Communication is one of the key causes of healthcare-related harm. An estimated 210,000 to 400,000 deaths each year in the United States are attributed to healthcare-related harm. Interprofessional communication and collaboration have been identified as critical to providing safe care. Documentation is intended to support interprofessional communication and collaboration. However, research has demonstrated that documentation in the electronic health record (EHR) is not regularly used to support interprofessional communication. Previous research has examined the use of the patient record for information sharing and has identified several barriers that inhibit its use for communication; yet, little is known regarding how the record ought to be used for interprofessional communication.
Healthcare-associated infections (HAI), including central line associated-blood stream infections (CLABSI), is one category of healthcare-associated harm. The purpose of this study was to describe, using the Delphi technique, what an expert panel of nurses and physicians believe regarding how the EHR ought to be used to optimize interprofessional communication in central venous catheter (CVC) management and prevention of CLABSI. The study was guided by the frameworks of Distributed Cognition and Coiera’s Communication Space.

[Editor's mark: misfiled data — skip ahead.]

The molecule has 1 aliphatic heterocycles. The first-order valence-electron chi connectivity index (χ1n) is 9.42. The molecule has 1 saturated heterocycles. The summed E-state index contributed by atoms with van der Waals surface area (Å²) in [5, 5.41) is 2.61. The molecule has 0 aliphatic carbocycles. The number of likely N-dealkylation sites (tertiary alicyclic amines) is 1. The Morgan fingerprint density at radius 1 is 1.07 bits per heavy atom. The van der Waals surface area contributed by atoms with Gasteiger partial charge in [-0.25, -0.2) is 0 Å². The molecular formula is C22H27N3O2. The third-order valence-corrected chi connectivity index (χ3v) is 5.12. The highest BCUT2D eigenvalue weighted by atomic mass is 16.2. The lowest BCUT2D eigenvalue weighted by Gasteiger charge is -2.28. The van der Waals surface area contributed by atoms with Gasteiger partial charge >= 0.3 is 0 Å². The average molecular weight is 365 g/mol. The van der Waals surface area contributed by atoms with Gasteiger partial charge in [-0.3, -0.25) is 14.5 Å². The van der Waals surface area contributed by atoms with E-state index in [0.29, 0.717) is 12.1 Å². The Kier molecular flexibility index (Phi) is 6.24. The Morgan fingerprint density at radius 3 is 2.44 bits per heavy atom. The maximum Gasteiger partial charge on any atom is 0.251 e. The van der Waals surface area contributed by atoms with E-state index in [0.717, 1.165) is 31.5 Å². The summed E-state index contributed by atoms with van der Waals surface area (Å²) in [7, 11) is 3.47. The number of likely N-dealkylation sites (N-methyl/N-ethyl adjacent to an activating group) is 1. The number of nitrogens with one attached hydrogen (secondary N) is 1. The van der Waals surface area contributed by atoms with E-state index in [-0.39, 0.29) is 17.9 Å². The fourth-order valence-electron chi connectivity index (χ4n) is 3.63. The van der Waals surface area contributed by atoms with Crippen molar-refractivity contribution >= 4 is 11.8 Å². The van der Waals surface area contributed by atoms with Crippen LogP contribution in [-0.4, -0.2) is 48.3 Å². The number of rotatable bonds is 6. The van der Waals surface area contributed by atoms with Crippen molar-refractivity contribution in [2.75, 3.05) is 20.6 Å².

The expert panel consisted of six nurses and four physicians from a large academic healthcare system who had experience caring for patients with CVCs and using the EHR for retrieving, documenting, and communicating information. The panel members held such positions as staff nurse, nurse leader, resident, attending, and physician leader/medical director. Four Delphi rounds, which included an initial individual interview followed by three survey rounds, were completed to achieve stability in panel member responses.
The panel identified 12 information types necessary for decisions regarding whether to keep or discontinue a CVC, the best channels for communicating each of the information types, and factors that promote or inhibit the use of the EHR for interprofessional communication.
The findings have implications for the creation of interprofessional practice guidelines, interprofessional education, and the development of EHRs that better support interprofessional communication and team-based care. Understanding how to optimize the EHR in order to leverage the knowledge captured in clinicians’ documentation has the potential to improve patient care and reduce harm.
|Commitee:||Collins, Sarah A., McDermott-Levy, Ruth|
|School Location:||United States -- Pennsylvania|
|Source:||DAI-B 80/04(E), Dissertation Abstracts International|
|Subjects:||Nursing, Bioinformatics, Information science|
|Keywords:||Central venous catheters, Delphi technique, Documentation, Electronic health records, Interdisciplinary communication, Physicians|
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